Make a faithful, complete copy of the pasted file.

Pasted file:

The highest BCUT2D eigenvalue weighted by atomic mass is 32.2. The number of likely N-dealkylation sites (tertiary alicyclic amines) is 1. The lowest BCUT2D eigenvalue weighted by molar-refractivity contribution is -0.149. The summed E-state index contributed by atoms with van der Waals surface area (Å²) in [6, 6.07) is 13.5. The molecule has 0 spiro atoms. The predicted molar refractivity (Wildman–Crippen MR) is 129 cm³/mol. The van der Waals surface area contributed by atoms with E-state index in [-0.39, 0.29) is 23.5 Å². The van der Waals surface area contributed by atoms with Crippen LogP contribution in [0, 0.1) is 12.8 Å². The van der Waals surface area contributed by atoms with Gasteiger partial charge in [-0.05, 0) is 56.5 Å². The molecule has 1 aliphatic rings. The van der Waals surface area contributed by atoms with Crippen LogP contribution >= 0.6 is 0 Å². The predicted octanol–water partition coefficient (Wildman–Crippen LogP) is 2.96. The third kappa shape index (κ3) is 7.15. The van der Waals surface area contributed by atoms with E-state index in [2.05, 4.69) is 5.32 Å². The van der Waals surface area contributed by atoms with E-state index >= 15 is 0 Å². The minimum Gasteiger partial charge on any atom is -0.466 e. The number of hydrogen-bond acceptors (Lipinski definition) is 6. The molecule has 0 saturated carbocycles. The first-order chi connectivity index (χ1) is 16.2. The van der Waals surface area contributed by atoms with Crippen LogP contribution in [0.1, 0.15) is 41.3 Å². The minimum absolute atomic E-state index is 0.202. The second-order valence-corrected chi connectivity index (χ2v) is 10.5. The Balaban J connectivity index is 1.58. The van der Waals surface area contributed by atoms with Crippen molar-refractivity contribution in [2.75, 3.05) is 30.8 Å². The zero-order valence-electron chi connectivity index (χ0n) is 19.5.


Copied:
The highest BCUT2D eigenvalue weighted by atomic mass is 32.2. The number of likely N-dealkylation sites (tertiary alicyclic amines) is 1. The lowest BCUT2D eigenvalue weighted by molar-refractivity contribution is -0.149. The summed E-state index contributed by atoms with van der Waals surface area (Å²) in [6, 6.07) is 13.5. The molecule has 0 spiro atoms. The predicted molar refractivity (Wildman–Crippen MR) is 129 cm³/mol. The van der Waals surface area contributed by atoms with E-state index in [-0.39, 0.29) is 23.5 Å². The van der Waals surface area contributed by atoms with Crippen LogP contribution in [0, 0.1) is 12.8 Å². The van der Waals surface area contributed by atoms with Gasteiger partial charge in [-0.05, 0) is 56.5 Å². The molecule has 1 aliphatic rings. The van der Waals surface area contributed by atoms with Crippen LogP contribution >= 0.6 is 0 Å². The predicted octanol–water partition coefficient (Wildman–Crippen LogP) is 2.96. The third kappa shape index (κ3) is 7.15. The van der Waals surface area contributed by atoms with E-state index in [2.05, 4.69) is 5.32 Å². The van der Waals surface area contributed by atoms with E-state index >= 15 is 0 Å². The minimum Gasteiger partial charge on any atom is -0.466 e. The number of hydrogen-bond acceptors (Lipinski definition) is 6. The molecule has 0 saturated carbocycles. The first-order chi connectivity index (χ1) is 16.2. The van der Waals surface area contributed by atoms with Crippen LogP contribution in [0.1, 0.15) is 41.3 Å². The minimum absolute atomic E-state index is 0.202. The second-order valence-corrected chi connectivity index (χ2v) is 10.5. The Balaban J connectivity index is 1.58. The van der Waals surface area contributed by atoms with Crippen molar-refractivity contribution in [2.75, 3.05) is 30.8 Å². The zero-order valence-electron chi connectivity index (χ0n) is 19.5.